Earlier this summer the South Cheshire Masonic Golf Society (SCMGS) took part in a golfing day designed to have fun, raise funds but most importantly, donate more specialist wheelchairs and buggies to grateful recipients and their families
The day was well-attended and the hard work carried out by members and supporters of the SCMGS was given the recognition it deserved by the presence of not one, but two Provincial Grand Masters, Stephen Blank of Cheshire and John Lockley of Staffordshire.
The SCMGS event, held on 21st June 2018, is one of six run each year to raise much-needed funds that are then put towards specialised wheelchairs, ranging in price from £4,000 to £10,000. During its 40 year existence, the society has raised in excess of £270,000 and the recent meeting was a very special occasion as it marked the presentation of their 50th wheelchair – as well as their 51st and 52nd.
Accompanying the PGM's from Cheshire and Staffordshire were Harry Wright and John Skellern, Provincial Grand Charity Stewards for the two Provinces, as well as a number of dignitaries and invited guests.
Stephen Blank said: ‘It is incredible to witness how the members and supporters of the SCMGS quietly yet tirelessly raise money to help people whose lives are changed by the provision of these specialist pieces of equipment. The stories I have heard about the difference they have made really is humbling. I know I speak for John when I say how delighted to hear first-hand about the human impact Freemasons charitable giving makes.’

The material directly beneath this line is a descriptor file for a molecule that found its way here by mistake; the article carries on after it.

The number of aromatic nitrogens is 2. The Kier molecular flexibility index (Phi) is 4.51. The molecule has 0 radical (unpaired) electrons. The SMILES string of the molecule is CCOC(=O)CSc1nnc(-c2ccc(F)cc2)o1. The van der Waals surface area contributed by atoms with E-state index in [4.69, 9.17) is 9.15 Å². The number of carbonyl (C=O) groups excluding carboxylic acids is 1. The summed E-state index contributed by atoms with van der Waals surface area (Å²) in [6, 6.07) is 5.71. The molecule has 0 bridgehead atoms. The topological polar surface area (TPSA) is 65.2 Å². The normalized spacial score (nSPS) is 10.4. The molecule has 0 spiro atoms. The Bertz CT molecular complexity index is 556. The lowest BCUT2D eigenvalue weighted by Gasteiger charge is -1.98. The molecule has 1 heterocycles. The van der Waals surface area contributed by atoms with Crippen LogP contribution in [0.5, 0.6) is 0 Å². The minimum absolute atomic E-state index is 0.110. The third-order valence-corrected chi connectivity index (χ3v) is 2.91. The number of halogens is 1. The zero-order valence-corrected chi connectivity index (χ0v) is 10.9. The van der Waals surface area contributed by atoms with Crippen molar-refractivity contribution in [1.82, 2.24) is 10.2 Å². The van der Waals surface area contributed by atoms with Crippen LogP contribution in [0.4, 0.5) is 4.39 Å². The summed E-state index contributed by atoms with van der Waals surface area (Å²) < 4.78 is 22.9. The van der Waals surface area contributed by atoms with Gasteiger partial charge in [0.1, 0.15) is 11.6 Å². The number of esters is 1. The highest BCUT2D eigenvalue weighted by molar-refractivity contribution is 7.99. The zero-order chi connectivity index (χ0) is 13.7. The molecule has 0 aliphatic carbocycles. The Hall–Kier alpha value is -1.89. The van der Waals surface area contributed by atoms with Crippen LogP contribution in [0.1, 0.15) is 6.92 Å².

Noel Martin, Secretary of the SCMGS, said: ‘It may only seems a small thing, but giving a child a powered wheelchair not only changes the life of that child, it opens up the world for the whole family. I would like to thank everyone who has donated and supported us over the years, enabling a child to enjoy their life just that little bit more.’
Jack Woodfin from Deeside loves his wheelchair. Jacks mum, Cheryl, said: ‘I want to say how incredibly grateful we are for what you have done for our boy. He rides around like the coolest kid on the block and in total comfort. I am so happy and proud to walk beside him.’
Sophia Ketting, mother of Roman, another recipient, was ‘blown away’ when she heard a buggy was going to be provided for her son. Roman was admitted to the children's intensive care unit at Royal Stoke University Hospital on 15 November 2017. He was diagnosed with Myotubular myopathy, a condition that primarily affects the muscles for movement. People with this condition have muscle weakness and decreased muscle tone, a condition usually evident at birth.
Their specalised buggy offers postural support which reduces Romans risk of developing scoliosis and enables mum to transport Roman with ease. Since its provision, the buggy has supported Roman’s family complete daily activities that many of us take for granted and has dramatically increased the quality of family life.